Playing by Heart (1998)
Better than Magnolia... and shorter
This film reminded me very much of Magnolia - it features several apparently separate storylines which all turn out to be linked in some way. It's fair to say that the interlinkages here are much less interesting and believable, and far more cheesy than those of Magnolia, but the film makes up for it by running to a trim 2 hours, and leaving us wanting more of each segment rather than wishing there were less. So, unless you're one of those ultra-patient people who can sit through all 170-something minutes of Magnolia without scratching your ass, then I'd have to say that Playing By Heart is the better film. The cast are all excellent, especially Angelina Jolie, and the film has an overall lighter note to it than its big brother (despite dealing with love affairs, death, terminal illness, one-eyed cats...) I was somewhat surprised to see that the writer/director Willard Carroll has a career based on kids' movies, notably the Brave Little Toaster canon... truly a man of multiple talents ;)
La double vie de Véronique (1991)
A very sophisticated commentary
A very beautiful, if somewhat confusing, film. A lot of the people commenting here have already said it, but I will repeat it anyway: Irene Jacob does a fantastic job in this film in terms of acting, and she's angelically beautiful too. Although there is very little dialogue, she conveys a huge amount to the audience - another example of Kieslowski's genius for visual narrative. Her performance, combined with the fantastic cinematography, shot composition and selection, and music, make this film a treasure to behold. Virtually every single frame of this film would look amazing if you blew it up and hung it on your wall in a picture frame, and I bet that if you sat blindfold in your living room while the film played, you would have a pretty amazing experience as well. The storyline of the film was admittedly fractured and vague a lot of the time, but sitting here a couple of hours after watching it, things are starting to click in my head. The Polish part was fine in terms of narrative, very engaging. Then we cross over to France, and we are shown a lot of tiny snippets of Veronique's life, which we immediately try to start piecing together to form a story. None of these snippets ever join together to form something concrete... this is Veronique's lostness and confusion as she searches for something to fill the void left by Veronika. At least that's what I think. There are still parts I don't understand, such as what exactly happened outside the cafe where she meets the puppeteer, and what happens at the end of the film when Veronique touches the bark of a tree and we see her father inside the house. Strange. Maybe I will understand more when I see the film again, which I certainly will - but probably best to wait at least 6 months. The only gripe I have with the film is that it seemed a bit drawn out and boring about 3/4 of the way through, when very little was happening... but I have to forgive Kieslowski this because a film this great doesn't come along very often.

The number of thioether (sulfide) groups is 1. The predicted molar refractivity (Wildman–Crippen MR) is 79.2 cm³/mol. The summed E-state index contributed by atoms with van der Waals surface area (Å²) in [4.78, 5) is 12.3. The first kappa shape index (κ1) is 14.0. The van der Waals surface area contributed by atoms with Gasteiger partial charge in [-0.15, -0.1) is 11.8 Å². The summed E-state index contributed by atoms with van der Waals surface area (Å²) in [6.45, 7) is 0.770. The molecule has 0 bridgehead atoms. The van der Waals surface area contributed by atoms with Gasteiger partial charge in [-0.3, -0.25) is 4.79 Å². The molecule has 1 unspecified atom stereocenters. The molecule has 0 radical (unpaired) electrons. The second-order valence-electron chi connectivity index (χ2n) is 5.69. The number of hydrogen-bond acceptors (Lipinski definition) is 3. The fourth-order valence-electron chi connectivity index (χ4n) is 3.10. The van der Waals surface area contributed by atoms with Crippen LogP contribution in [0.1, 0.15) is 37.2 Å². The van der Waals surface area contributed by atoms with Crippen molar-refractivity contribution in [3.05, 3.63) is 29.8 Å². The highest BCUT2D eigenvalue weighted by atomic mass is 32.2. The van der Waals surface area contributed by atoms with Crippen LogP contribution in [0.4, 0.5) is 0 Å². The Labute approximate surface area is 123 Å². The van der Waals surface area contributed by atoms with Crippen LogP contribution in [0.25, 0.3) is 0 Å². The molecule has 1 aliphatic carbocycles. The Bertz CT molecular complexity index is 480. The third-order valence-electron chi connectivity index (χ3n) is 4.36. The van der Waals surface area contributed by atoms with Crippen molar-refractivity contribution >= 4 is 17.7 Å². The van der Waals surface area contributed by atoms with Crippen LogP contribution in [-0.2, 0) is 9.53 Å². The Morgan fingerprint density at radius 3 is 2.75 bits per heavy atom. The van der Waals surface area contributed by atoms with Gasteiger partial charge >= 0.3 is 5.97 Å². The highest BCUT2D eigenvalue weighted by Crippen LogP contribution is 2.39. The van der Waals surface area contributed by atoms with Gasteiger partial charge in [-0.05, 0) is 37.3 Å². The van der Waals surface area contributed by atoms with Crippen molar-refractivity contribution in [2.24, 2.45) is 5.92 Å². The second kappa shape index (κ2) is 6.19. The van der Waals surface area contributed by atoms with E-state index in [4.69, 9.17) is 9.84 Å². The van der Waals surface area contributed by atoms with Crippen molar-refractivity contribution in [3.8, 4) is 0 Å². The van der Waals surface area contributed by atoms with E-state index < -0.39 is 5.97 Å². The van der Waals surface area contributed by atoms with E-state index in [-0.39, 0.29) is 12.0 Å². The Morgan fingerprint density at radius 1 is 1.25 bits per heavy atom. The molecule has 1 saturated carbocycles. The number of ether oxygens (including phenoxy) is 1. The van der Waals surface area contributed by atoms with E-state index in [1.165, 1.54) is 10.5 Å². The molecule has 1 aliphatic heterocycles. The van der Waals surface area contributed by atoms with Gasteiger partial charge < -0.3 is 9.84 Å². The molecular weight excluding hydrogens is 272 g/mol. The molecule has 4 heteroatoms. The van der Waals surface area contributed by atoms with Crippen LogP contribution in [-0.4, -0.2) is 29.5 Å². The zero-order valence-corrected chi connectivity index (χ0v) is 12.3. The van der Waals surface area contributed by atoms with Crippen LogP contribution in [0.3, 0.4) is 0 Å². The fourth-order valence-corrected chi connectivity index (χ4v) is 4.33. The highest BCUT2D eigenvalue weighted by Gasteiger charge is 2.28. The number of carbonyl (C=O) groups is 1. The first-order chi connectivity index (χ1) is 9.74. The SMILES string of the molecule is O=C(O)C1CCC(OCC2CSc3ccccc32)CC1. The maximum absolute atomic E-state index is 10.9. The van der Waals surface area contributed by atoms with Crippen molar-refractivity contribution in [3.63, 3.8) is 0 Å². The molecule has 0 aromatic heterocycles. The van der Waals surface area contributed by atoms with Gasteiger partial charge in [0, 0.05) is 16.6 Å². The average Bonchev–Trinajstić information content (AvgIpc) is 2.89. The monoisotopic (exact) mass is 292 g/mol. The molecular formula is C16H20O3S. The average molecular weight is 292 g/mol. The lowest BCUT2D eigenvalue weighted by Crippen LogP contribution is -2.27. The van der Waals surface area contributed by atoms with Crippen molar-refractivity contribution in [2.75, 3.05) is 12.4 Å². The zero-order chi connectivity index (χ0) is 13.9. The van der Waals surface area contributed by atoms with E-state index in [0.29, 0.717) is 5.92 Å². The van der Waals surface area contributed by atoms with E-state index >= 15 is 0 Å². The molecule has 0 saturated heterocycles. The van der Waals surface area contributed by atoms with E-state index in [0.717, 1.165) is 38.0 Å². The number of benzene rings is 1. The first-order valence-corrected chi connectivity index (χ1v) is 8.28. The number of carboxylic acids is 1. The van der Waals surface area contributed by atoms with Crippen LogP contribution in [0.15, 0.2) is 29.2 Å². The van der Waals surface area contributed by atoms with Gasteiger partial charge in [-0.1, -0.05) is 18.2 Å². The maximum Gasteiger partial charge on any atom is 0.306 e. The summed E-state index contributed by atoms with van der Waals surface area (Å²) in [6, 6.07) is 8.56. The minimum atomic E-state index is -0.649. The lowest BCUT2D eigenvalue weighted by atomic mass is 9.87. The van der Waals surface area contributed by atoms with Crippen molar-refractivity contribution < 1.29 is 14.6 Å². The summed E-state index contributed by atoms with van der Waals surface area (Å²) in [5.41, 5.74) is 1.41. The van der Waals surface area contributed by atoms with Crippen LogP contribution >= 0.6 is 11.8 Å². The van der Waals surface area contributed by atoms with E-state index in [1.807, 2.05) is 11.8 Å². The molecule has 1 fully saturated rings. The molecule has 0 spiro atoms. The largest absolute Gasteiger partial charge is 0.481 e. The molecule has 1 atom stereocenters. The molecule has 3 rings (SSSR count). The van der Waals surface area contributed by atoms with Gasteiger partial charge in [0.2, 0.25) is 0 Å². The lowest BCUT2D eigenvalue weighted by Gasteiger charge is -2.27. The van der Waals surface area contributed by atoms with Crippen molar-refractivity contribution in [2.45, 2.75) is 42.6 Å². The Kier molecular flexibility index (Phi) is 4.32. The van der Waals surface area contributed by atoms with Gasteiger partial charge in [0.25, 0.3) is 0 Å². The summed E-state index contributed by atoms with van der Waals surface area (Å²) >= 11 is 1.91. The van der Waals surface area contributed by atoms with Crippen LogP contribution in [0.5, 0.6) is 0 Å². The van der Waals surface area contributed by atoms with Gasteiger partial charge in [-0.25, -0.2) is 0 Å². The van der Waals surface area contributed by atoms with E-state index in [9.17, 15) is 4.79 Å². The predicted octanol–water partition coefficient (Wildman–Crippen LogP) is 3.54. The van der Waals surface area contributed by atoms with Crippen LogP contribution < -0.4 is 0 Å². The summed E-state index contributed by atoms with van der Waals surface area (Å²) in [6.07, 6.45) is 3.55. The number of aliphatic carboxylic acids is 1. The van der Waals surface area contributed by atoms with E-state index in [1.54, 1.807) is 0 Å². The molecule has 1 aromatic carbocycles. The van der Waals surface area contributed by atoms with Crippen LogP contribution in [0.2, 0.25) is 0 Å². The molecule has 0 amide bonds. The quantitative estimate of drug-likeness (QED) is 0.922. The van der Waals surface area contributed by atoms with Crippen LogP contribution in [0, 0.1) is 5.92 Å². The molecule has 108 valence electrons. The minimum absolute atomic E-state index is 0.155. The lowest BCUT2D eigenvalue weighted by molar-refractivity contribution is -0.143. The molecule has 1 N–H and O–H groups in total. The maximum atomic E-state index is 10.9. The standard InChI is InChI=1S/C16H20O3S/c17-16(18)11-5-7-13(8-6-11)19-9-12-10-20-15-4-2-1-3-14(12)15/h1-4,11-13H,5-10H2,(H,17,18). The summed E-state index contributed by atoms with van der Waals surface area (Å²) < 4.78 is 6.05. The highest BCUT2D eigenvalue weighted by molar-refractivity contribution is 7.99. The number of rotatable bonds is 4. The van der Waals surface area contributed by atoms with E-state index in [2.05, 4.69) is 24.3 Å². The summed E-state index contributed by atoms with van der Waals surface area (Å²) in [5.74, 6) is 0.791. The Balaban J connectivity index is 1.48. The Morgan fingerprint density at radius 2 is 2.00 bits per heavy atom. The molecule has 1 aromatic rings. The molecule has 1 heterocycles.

Weaver top, Hewitt plop
This is a pretty funny movie as you may have gathered from all the other comments. As a comedy, the script is very good throughout with some sparkling scenes and one-liners. The big let-down though is the characterisation which is largely absent. There are only three characters who have any real substance to them: Sigourney Weaver's Max, Jennifer Love Hewitt's Page, and Gene Hackman's outrageous spluttering billionaire, William B Tensy. Unfortunately, Hackman only has about twenty minutes in the picture, and Jennifer Love Hewitt displays a woodenness which would make Pinocchio shed a tear of compassion. Despite performing all the physical actions the director has requested of her, and speaking her lines in that clear and perky manner of several young starlets, she manages to give bring no life to her character whatsoever. Sitting in the audience, you will wonder if she is playing her natural self, trying too hard to be funny, completely misinterpreting the role, or if that's just the best she can do in a comedic role. Don't get me wrong, I'm sure she will go on to become a popular "bankable star" and make millions... but if she is ever hoping to achieve any kind of recognition for her acting ability, I would seriously recommend that she take her trade elsewhere. At the opposite end of the spectrum is Sigourney Weaver, who delivers just the sort of fantastic comedic performance that critics might consider nominating for an award (although I suspect the film is just a bit too silly for this to happen). Not that this is any great surprise, since she has proved her aptitude for comedy time and again in Ghostbusters, Dave and Galaxy Quest. Here, she has a whale of a time waltzing around in numerous costumes, wigs and accents, playing the flirtatious and deceptive sides of her character to maximum effect. She is without a doubt the best thing in this movie and the glue that holds it together; although the script shares out the gags fairly evenly between its characters, most of them are just too boring (Jason Lee), stereotypical (Ray Liotta) or short-lived (Hackman) to have an impact. Which is a pity, since the concept stretches a long way and a huge hit could have been on the cards. Nevertheless, the film is entertaining enough and worth seeing (in my humble opinion) for Sigourney Weaver's triumphant performance, especially as a Russian! Meanwhile the cinematography is crisp, clear and colourful throughout, and the score by John Debney and Danny Elfman is energetic and very complementary to the movie. 7.5/10